Steve Parker gives the buzz on CLAN APIS, the endearingly funny and stealthily educational story of a new-born honeybee and her life in the hive. You really will believe a bee can fly!
20 July 2001

Writer/Artist: Jay Hosler
Letters: Rich & Saida at Comicraft
Tradepaperback published by Active Synapse (2000)
Price: $15
ISBN: 0-9677255-0-X

Don't you just hate it when a review describes something as being a "genuinely fresh and unique concept", only for it to turn out to me more of the same? Me too. Which is why I'm a little reluctant to start this review with just that assertion, but, quite honestly, CLAN APIS really is a unique piece of work.

Still with me? Good.

CLAN APIS sets out to tell the tale of a colony of bees - the Clan Apis - or more specifically, the life story of one particular bee called Nyuki. The reader first encounters Nyuki in her larval stage, being told the story of "The World Flower" by her elder sister Dvorah. The story is the insect's religion, and sets the scene that insects were the first land life and that they outnumber all other animals on the planet. Nyuki then describes the whole World Flower concept as the "Big Bloom Theory" and the tone of the work is set: serious educational points interspersed with humour and groan-inducing puns!

After Nyuki hatches, we follow her through her first days in the hive, in which she meets the Queen and chooses to follow her to establish a new hive. Along the way, Nyuki dices with death at the hands (OK, mandibles) of a Preying Mantis and a Spider, makes friends with a Dung Beetle and a flower called Bloomington, and generally gets her first introduction to the fairly daunting world outside the safety of the hive.

As we are following Nyuki through her full lifecycle, we see her grow into a full fledged member of the clan, and eventually die. Prepare to get a little misty eyed as at this point as our heroine has been so full of life and genuinely endearing all the way through the story. However, it's also a fairly optimistic scene as Hosler invokes the whole "circle of life" concept, though - thankfully - without any over-the-top LION KING-style melodramatics.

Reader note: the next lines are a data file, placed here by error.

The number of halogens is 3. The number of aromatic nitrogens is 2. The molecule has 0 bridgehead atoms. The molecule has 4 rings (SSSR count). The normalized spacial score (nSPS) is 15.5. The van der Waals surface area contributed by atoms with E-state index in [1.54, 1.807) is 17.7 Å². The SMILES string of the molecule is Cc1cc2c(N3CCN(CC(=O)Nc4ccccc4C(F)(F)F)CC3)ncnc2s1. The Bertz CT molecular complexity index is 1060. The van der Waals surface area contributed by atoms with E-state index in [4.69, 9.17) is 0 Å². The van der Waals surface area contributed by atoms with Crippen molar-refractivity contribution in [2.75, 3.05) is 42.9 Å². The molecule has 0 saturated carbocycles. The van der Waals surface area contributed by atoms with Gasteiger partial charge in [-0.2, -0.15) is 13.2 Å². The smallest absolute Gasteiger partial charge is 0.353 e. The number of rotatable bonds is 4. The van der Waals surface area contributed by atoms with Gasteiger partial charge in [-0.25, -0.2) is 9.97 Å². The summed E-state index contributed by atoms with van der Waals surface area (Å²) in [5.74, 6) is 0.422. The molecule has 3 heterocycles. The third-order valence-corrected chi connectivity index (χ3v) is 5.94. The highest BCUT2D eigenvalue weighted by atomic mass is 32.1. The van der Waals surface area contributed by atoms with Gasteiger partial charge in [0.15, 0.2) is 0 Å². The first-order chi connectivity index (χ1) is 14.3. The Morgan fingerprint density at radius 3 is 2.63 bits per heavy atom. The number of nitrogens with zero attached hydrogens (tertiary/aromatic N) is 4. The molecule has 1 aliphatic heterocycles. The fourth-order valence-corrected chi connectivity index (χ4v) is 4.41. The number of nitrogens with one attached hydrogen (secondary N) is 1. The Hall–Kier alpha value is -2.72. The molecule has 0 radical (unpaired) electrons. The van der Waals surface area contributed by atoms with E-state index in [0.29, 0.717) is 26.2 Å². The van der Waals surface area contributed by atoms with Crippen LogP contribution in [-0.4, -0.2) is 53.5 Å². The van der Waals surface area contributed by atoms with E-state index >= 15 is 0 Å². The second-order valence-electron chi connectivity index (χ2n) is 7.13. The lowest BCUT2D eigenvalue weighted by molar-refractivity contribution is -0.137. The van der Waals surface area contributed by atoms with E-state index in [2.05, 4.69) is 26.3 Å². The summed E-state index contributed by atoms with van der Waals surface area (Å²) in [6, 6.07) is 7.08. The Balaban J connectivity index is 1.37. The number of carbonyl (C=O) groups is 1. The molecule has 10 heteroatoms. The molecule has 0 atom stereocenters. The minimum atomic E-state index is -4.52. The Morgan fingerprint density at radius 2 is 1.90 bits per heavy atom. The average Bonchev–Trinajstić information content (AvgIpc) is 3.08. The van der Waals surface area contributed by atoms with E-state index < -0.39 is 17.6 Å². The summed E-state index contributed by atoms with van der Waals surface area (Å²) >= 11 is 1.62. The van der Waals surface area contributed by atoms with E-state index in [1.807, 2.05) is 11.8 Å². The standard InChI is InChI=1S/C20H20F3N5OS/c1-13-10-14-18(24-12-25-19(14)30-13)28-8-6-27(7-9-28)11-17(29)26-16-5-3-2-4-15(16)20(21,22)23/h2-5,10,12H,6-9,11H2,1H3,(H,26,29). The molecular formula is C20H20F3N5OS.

What makes CLAN APIS unique is that it sets out to be educational, but does this by means of telling an entertaining story, as opposed to telling a story that also educates. While - for example - AGE OF BRONZE has a mass of information about the ancient Trojans and their wars, I don't think that Eric Shanower set out specifically and primarily to educate his audience. Others, from Frank Miller's 300 to Alan Moore's BROUGHT TO LIGHT, are tremendously informative, but remain as informative retellings of historical events rather than as original stories in their own right. Given all the complimentary reviews I had read of CLAN APIS, I was fully expecting something that would be impressively crafted and full of facts. What I didn't necessarily expect was a thoroughly engaging story that I couldn't put down until I'd finished.

The technique that really makes CLAN APIS succeed is the choice of Nyuki as the main focal character. A pet hate of mine is stories where two characters who already know a topic inside-out suddenly start discussing that topic in very basic terms so as to get a point across to the reader. Since Hosler has an enormous amount of information to impart in CLAN APIS, it could easily have degenerated into a dry unreadable mass of talking bees.

But since Nyuki is learning herself, and is written to have a naturally inquisitive nature, the information comes across as an organic part of the story. In the trade paperback there are also a number of pages at the back with a wealth of further reading. Moving this out of the narrative allows the story to flow, with minimal "author intervention" from captions or stilted exposition, while still carrying enough information to - hopefully - intrigue the reader sufficiently for them to do the follow-up reading at the end of the story.

Another nice touch is that way that, in addition to the word Apis itself being latin for "Bee", all Nyuki's hivemates are named after the actual word for bee in various languages. So as well as Nyuki's own name being Swahili, we get names like Aeja (Spanish) and Dvorah (Hebrew) and again, the reader is learning something almost without realising it. The names are exotic and evocative enough to be distinctive, and it's quite easy to tell one bee from another. Which might not have been the case had Hosler chosen to go for an overly dramatic DANCES WITH WOLVES style riff. "Stings During Picnics" and "Scares Girlfriend In The Shower" don't have quite the same ring to them.